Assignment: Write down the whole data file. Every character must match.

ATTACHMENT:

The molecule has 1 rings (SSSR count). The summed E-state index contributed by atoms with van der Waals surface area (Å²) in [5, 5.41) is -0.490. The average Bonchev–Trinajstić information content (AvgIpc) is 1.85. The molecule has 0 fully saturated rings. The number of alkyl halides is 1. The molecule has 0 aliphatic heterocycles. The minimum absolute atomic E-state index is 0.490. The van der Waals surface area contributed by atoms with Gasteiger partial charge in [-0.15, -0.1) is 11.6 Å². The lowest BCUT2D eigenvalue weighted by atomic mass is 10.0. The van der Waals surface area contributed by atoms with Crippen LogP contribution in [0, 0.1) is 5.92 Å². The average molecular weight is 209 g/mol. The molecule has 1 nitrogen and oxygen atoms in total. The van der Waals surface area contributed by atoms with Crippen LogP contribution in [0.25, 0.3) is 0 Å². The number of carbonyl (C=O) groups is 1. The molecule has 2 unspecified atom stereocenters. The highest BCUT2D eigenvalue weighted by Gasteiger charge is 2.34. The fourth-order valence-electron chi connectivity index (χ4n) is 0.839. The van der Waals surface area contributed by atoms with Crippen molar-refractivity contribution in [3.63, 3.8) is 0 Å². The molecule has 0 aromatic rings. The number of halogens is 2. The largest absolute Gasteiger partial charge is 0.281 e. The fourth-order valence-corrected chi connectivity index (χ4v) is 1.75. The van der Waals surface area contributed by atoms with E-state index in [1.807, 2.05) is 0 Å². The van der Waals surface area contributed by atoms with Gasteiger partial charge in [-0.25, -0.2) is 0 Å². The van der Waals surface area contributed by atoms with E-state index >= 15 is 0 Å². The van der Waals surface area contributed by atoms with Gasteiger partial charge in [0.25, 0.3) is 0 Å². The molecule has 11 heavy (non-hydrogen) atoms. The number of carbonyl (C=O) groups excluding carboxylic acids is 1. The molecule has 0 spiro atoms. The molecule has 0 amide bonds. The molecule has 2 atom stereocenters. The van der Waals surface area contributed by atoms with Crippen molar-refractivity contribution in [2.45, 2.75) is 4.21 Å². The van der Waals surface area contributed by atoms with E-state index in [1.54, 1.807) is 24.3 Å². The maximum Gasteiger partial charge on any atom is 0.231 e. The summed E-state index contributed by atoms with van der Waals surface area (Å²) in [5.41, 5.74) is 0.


The molecule has 1 rings (SSSR count). The summed E-state index contributed by atoms with van der Waals surface area (Å²) in [5, 5.41) is -0.490. The average Bonchev–Trinajstić information content (AvgIpc) is 1.85. The molecule has 0 fully saturated rings. The number of alkyl halides is 1. The molecule has 0 aliphatic heterocycles. The minimum absolute atomic E-state index is 0.490. The van der Waals surface area contributed by atoms with Gasteiger partial charge in [-0.15, -0.1) is 11.6 Å². The lowest BCUT2D eigenvalue weighted by atomic mass is 10.0. The van der Waals surface area contributed by atoms with Crippen LogP contribution in [0, 0.1) is 5.92 Å². The average molecular weight is 209 g/mol. The molecule has 1 nitrogen and oxygen atoms in total. The van der Waals surface area contributed by atoms with Crippen LogP contribution in [0.25, 0.3) is 0 Å². The number of carbonyl (C=O) groups is 1. The molecule has 2 unspecified atom stereocenters. The highest BCUT2D eigenvalue weighted by Gasteiger charge is 2.34. The fourth-order valence-electron chi connectivity index (χ4n) is 0.839. The van der Waals surface area contributed by atoms with Crippen molar-refractivity contribution in [3.63, 3.8) is 0 Å². The molecule has 0 aromatic rings. The number of halogens is 2. The largest absolute Gasteiger partial charge is 0.281 e. The fourth-order valence-corrected chi connectivity index (χ4v) is 1.75. The van der Waals surface area contributed by atoms with E-state index in [1.807, 2.05) is 0 Å². The van der Waals surface area contributed by atoms with Gasteiger partial charge in [-0.25, -0.2) is 0 Å². The van der Waals surface area contributed by atoms with E-state index >= 15 is 0 Å². The van der Waals surface area contributed by atoms with Gasteiger partial charge in [0.25, 0.3) is 0 Å². The molecule has 11 heavy (non-hydrogen) atoms. The number of carbonyl (C=O) groups excluding carboxylic acids is 1. The molecule has 0 spiro atoms. The molecule has 0 amide bonds. The molecule has 2 atom stereocenters. The van der Waals surface area contributed by atoms with Crippen molar-refractivity contribution in [2.45, 2.75) is 4.21 Å². The van der Waals surface area contributed by atoms with E-state index in [1.54, 1.807) is 24.3 Å². The maximum Gasteiger partial charge on any atom is 0.231 e. The summed E-state index contributed by atoms with van der Waals surface area (Å²) in [5.41, 5.74) is 0.